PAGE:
Somehow, I neglected to announce a few bits of news from this
past year. I must have been distracted by... Oh yes. Everyone's 'that's
why' excuse for the past eighteen months, for better or worse. Lord knows I took my lumps too, but thankfully, I think these two art brags fall squarely in the "better" category? OR at the very least, new.
"Because of the pandemic" #2.
In another twist of temporary insanity, at the same time I submitted an old painting I did back in 2015 to a gallery seeking work on the topic of "Paradoxical Paradigms." I called the painting Rembrandt's Bathsheba: The Hellscape Abloom and... it made it in! To an actual, honest-to-goodness ART SHOW!! Entirely, in my opinion, by mistake.
Nonetheless, the painting hung at the The Huntington Arts Council for a number of weeks, they threw all us artists a virtual reception (you can still view the body of work here), and the whole thing was both a total hoot and a real, true honor.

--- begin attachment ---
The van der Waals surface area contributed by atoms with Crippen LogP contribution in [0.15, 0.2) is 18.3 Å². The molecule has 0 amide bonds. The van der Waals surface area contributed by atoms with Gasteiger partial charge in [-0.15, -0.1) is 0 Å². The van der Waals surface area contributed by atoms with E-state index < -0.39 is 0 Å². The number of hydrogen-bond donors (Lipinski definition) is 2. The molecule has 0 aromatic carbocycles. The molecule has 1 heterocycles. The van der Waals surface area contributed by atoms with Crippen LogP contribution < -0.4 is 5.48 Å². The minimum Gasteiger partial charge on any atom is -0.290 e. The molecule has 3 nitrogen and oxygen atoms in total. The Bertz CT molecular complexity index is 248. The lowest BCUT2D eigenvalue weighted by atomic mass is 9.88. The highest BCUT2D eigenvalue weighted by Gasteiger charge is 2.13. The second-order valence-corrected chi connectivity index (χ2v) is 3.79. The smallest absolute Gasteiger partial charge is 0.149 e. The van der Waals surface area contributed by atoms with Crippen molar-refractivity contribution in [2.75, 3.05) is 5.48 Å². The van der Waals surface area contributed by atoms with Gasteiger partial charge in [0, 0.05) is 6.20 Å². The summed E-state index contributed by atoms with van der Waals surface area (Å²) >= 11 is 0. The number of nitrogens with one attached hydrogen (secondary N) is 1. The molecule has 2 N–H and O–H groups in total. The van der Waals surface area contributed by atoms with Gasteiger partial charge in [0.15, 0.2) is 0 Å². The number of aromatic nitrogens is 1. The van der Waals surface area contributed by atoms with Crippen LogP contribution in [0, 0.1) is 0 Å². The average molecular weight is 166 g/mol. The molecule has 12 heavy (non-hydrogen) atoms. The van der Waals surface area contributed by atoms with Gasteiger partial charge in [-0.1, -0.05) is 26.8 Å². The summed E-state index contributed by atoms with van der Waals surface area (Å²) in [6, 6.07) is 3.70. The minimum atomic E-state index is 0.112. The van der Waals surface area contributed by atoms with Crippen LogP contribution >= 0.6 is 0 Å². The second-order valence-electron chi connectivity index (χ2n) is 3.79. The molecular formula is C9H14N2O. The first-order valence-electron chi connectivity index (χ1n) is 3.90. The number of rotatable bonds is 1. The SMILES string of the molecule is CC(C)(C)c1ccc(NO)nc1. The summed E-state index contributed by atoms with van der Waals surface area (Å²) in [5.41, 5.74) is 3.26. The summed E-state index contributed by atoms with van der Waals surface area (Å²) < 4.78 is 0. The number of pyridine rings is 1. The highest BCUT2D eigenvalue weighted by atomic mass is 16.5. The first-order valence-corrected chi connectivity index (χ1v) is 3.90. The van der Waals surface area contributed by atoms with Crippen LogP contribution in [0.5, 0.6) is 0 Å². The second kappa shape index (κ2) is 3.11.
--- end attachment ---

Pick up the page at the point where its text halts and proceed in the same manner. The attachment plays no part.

WHO EVEN AM I RIGHT NOW, YOU GUYS?!
I know, I know, I usually fancy myself a writer. But that little surge of inspiration last year was a much-needed boost during a particularly demoralizing pandemic. So it just goes to show ya—submit submit submit! You never know who's crazy enough to call you an artist!
Rembrandt's Bathsheba: The Hellscape Abloom (2015)
Artist Statement: On one of my solitary hikes through the trails of eastern Long Island, I found the haunting, textured, and gnarled mess of the woods too striking not to capture — if only with a newcomer's eye and a smartphone camera.
Yet with these rudimentary tools, art still finds a way. In this series, I aim to reveal how the arboreal can look downright aboral as the broken limbs, fallen trees, and knotted vines of the bare winter forest map unto our bodies' own tangled physiology — hair, veins, arteries, posture, caress — manifested in simple plays of light, color, and texture.